HAVERHILL — Haverhill is saying no to medical marijuana — at least until Oct. 1 at the soonest.
City Council passed the moratorium last night, banning medical marijuana dispensaries until that date. In the meantime, a committee appointed by Mayor James Fiorentini will determine where such a business should be located, should one try to open here.
The use of medical marijuana in Massachusetts was approved by 63 percent of voters in November. In Haverhill, 60 percent of voters supported the measure, which removed criminal and civil penalties for medical marijuana use for patients with certain conditions.
The new law provides for 35 nonprofit medical marijuana treatment centers throughout the state, with no more than five in each county. The centers may grow, process and provide marijuana to patients who have a prescription from a doctor. The centers would be overseen by the state Department of Public Health.
Similar to pornography stores and even specific kinds of businesses and housing developments, cities and towns can regulate where medical marijuana dispensaries can be located, but they cannot ban them.
The council approved the moratorium unanimously following a brief public hearing at which no one spoke. No councilors made any comments of substance, except to say they believed the moratorium ordinance was well written.
"This moratorium is the way to go until the state figures out all the intricacies of the new law," Councilor Mary Ellen Daly O'Brien said.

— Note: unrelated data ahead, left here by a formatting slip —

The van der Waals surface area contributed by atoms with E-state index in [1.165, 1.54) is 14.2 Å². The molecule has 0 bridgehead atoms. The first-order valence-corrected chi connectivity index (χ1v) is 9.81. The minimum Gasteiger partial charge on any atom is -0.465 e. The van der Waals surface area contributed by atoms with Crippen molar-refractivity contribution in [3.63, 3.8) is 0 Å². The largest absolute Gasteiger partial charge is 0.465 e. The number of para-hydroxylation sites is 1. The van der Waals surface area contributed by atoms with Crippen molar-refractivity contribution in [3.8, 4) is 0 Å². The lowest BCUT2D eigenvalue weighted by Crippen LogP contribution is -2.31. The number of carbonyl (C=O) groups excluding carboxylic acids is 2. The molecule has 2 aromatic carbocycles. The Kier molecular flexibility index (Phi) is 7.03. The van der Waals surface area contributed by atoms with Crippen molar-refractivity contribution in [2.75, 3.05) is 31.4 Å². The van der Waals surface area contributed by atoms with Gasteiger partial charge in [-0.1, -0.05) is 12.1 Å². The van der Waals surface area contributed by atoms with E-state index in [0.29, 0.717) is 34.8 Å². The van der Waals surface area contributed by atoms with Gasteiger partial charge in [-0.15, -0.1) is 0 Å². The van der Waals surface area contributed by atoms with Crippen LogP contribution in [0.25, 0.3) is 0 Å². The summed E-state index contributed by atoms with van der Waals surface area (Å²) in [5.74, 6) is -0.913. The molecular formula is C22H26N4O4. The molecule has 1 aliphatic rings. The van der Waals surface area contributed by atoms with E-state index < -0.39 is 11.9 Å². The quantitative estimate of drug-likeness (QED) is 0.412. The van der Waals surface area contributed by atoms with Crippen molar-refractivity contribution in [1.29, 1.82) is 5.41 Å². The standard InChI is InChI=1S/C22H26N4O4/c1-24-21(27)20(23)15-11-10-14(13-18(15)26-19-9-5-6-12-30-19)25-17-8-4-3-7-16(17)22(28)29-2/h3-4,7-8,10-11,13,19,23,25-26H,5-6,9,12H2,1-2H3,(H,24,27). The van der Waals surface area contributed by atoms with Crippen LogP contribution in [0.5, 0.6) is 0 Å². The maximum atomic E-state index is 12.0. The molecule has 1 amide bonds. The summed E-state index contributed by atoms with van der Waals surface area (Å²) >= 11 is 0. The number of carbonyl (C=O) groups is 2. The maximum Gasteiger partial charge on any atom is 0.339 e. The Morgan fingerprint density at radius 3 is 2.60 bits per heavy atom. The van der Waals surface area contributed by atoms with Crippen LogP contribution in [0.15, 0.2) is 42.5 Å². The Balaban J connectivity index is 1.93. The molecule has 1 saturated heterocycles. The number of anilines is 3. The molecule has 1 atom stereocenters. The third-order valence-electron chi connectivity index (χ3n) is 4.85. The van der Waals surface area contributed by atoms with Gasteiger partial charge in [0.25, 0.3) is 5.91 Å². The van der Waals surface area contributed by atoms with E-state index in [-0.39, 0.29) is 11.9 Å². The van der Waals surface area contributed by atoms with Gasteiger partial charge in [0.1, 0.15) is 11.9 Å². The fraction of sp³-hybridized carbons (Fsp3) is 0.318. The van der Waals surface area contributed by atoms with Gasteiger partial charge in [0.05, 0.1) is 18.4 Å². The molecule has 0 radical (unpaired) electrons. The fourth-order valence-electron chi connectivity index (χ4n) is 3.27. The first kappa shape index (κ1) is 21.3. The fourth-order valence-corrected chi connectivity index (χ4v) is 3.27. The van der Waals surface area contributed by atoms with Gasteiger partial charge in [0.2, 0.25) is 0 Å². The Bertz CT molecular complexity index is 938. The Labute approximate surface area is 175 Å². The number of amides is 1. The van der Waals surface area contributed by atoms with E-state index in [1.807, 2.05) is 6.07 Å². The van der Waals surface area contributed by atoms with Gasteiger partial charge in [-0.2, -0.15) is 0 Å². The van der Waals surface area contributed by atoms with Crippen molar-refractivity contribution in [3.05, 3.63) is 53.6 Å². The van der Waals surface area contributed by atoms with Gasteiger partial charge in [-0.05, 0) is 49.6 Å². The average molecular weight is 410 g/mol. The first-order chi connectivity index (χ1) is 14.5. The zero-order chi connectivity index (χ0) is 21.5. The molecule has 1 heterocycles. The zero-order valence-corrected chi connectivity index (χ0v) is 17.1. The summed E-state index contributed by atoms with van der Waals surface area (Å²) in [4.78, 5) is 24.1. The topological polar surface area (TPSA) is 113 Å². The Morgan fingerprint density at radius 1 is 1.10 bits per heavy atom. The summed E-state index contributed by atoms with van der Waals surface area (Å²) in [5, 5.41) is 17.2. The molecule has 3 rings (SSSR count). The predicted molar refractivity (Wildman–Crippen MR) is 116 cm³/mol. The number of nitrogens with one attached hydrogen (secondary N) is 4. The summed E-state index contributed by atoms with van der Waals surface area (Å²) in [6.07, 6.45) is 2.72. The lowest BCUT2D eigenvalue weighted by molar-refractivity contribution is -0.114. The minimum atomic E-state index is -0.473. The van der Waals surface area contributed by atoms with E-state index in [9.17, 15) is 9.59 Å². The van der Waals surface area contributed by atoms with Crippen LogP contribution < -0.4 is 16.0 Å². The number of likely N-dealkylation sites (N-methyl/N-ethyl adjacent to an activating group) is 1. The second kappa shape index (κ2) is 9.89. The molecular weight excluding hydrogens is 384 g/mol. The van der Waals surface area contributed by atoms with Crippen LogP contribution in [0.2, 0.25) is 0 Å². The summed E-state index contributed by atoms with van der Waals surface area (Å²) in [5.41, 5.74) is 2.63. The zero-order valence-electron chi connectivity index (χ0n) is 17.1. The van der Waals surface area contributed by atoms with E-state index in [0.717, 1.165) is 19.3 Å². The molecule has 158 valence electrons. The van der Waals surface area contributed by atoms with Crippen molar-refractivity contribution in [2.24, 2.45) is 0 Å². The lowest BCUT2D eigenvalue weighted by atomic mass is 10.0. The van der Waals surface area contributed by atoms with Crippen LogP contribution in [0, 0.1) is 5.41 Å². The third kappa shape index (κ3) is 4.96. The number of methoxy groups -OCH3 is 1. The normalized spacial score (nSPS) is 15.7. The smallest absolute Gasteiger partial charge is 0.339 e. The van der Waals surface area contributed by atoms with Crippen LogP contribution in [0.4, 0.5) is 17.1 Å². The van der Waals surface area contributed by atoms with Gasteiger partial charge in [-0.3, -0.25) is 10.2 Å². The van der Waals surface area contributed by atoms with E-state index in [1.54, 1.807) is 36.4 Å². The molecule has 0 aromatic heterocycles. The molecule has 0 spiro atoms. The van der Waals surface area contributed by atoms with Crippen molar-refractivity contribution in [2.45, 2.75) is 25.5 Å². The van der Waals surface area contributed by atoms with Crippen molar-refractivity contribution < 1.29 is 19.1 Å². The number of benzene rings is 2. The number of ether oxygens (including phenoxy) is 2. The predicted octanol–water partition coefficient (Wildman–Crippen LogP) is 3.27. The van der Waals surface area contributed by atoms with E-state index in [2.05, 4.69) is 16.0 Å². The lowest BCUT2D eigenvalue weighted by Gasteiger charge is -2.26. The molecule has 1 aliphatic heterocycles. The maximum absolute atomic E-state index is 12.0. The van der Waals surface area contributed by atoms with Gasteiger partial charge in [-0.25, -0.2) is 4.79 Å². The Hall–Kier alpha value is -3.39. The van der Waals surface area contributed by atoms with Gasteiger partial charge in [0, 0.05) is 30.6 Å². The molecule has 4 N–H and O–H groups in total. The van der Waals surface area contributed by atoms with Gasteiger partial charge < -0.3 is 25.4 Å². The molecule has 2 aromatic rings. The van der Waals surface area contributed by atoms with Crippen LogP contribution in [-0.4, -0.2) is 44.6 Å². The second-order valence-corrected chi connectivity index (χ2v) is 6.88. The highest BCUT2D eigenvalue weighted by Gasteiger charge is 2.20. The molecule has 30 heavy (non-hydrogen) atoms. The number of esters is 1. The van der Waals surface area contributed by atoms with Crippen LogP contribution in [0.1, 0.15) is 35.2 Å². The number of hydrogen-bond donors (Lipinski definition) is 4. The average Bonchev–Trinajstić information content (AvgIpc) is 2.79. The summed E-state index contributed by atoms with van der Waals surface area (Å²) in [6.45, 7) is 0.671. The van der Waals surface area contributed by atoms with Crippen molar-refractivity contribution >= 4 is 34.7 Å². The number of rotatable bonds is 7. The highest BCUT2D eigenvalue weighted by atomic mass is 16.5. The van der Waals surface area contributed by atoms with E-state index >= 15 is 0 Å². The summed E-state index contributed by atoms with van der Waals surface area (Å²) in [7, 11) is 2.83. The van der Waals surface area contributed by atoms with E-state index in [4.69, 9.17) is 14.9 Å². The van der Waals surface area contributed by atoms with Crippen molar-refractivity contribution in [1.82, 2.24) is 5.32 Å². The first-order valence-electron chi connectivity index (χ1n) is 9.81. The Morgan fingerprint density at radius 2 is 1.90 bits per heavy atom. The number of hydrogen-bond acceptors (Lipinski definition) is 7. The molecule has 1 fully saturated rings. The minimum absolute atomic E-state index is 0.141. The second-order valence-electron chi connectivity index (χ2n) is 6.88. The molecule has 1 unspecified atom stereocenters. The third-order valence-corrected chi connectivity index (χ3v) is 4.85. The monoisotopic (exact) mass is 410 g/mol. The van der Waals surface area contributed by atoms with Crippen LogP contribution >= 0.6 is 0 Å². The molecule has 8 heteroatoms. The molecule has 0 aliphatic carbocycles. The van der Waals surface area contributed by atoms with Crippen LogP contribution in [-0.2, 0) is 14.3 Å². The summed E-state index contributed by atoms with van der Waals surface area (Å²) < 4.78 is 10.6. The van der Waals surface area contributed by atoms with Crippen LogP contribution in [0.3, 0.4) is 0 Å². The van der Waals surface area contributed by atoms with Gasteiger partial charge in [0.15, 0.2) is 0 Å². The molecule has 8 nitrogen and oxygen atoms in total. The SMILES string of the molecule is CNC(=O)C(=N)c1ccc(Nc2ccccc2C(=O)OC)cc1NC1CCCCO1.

Fiorentini, who proposed the moratorium, said he sees it as unlikely that someone would try to open a marijuana center in Haverhill, because there can be only five in the county. But he also noted he has been contacted by a group that is scouting for locations.
The committee that will be making recommendations for where a marijuana center should be allowed includes Economic Development Director William Pillsbury, police Chief Alan DeNaro, Board of Health chairman Dr. Carl Rosenbloom, City Solicitor William Cox and City Councilor William Ryan.
The mayor said he is expects a recommendation from the advisory panel next month.
Ryan previously said he expects the committee will target an industrial park.
"No one wants one in a residential neighborhood," Ryan said at a prior meeting about the dispensaries, which will grow, process and sell marijuana at the same location.
Of the 351 communities in Massachusetts, only Lawrence and the small town of Mendon voted against the November state ballot question that legalized medical marijuana.